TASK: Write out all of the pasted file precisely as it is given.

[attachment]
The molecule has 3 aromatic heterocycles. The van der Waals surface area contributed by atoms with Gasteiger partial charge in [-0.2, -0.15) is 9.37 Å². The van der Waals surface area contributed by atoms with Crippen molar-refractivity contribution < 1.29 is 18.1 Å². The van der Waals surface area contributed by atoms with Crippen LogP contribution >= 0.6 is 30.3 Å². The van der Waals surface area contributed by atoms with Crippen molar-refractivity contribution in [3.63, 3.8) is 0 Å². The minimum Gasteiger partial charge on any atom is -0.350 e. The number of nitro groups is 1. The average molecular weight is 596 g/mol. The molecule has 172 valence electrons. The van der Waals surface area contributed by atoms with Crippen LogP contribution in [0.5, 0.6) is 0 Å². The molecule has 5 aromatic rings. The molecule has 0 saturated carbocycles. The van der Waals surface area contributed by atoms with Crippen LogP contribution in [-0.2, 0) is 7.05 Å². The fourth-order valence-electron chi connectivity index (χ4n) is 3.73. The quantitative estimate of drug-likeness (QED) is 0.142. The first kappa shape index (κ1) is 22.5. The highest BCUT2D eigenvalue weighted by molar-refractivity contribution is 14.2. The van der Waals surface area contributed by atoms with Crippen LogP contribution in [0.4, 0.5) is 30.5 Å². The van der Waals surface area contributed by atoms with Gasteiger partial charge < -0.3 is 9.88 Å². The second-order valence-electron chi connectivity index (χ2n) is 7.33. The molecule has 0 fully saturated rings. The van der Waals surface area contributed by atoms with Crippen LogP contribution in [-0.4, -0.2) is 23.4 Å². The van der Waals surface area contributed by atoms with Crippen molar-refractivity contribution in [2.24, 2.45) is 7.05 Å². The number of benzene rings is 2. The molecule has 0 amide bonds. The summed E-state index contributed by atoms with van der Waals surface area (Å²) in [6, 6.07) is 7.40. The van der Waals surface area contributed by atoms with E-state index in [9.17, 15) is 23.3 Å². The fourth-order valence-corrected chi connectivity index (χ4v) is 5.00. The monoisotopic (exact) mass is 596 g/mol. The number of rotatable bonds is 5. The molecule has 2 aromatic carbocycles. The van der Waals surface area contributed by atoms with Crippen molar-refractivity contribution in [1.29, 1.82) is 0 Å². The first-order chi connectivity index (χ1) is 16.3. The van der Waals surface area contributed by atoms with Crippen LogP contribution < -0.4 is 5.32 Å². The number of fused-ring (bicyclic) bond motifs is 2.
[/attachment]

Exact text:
The molecule has 3 aromatic heterocycles. The van der Waals surface area contributed by atoms with Gasteiger partial charge in [-0.2, -0.15) is 9.37 Å². The van der Waals surface area contributed by atoms with Crippen molar-refractivity contribution < 1.29 is 18.1 Å². The van der Waals surface area contributed by atoms with Crippen LogP contribution >= 0.6 is 30.3 Å². The van der Waals surface area contributed by atoms with Crippen molar-refractivity contribution in [3.63, 3.8) is 0 Å². The minimum Gasteiger partial charge on any atom is -0.350 e. The number of nitro groups is 1. The average molecular weight is 596 g/mol. The molecule has 172 valence electrons. The van der Waals surface area contributed by atoms with Crippen LogP contribution in [0.5, 0.6) is 0 Å². The molecule has 5 aromatic rings. The molecule has 0 saturated carbocycles. The van der Waals surface area contributed by atoms with Crippen LogP contribution in [-0.2, 0) is 7.05 Å². The fourth-order valence-electron chi connectivity index (χ4n) is 3.73. The quantitative estimate of drug-likeness (QED) is 0.142. The first kappa shape index (κ1) is 22.5. The highest BCUT2D eigenvalue weighted by molar-refractivity contribution is 14.2. The van der Waals surface area contributed by atoms with Crippen LogP contribution in [0.4, 0.5) is 30.5 Å². The van der Waals surface area contributed by atoms with Gasteiger partial charge < -0.3 is 9.88 Å². The second-order valence-electron chi connectivity index (χ2n) is 7.33. The molecule has 0 fully saturated rings. The van der Waals surface area contributed by atoms with Crippen LogP contribution in [-0.4, -0.2) is 23.4 Å². The van der Waals surface area contributed by atoms with Crippen molar-refractivity contribution in [2.24, 2.45) is 7.05 Å². The number of benzene rings is 2. The molecule has 0 amide bonds. The summed E-state index contributed by atoms with van der Waals surface area (Å²) in [6, 6.07) is 7.40. The van der Waals surface area contributed by atoms with E-state index in [9.17, 15) is 23.3 Å². The fourth-order valence-corrected chi connectivity index (χ4v) is 5.00. The monoisotopic (exact) mass is 596 g/mol. The number of rotatable bonds is 5. The molecule has 2 aromatic carbocycles. The van der Waals surface area contributed by atoms with Crippen molar-refractivity contribution in [1.29, 1.82) is 0 Å². The first-order chi connectivity index (χ1) is 16.3. The van der Waals surface area contributed by atoms with Crippen LogP contribution < -0.4 is 5.32 Å². The number of fused-ring (bicyclic) bond motifs is 2.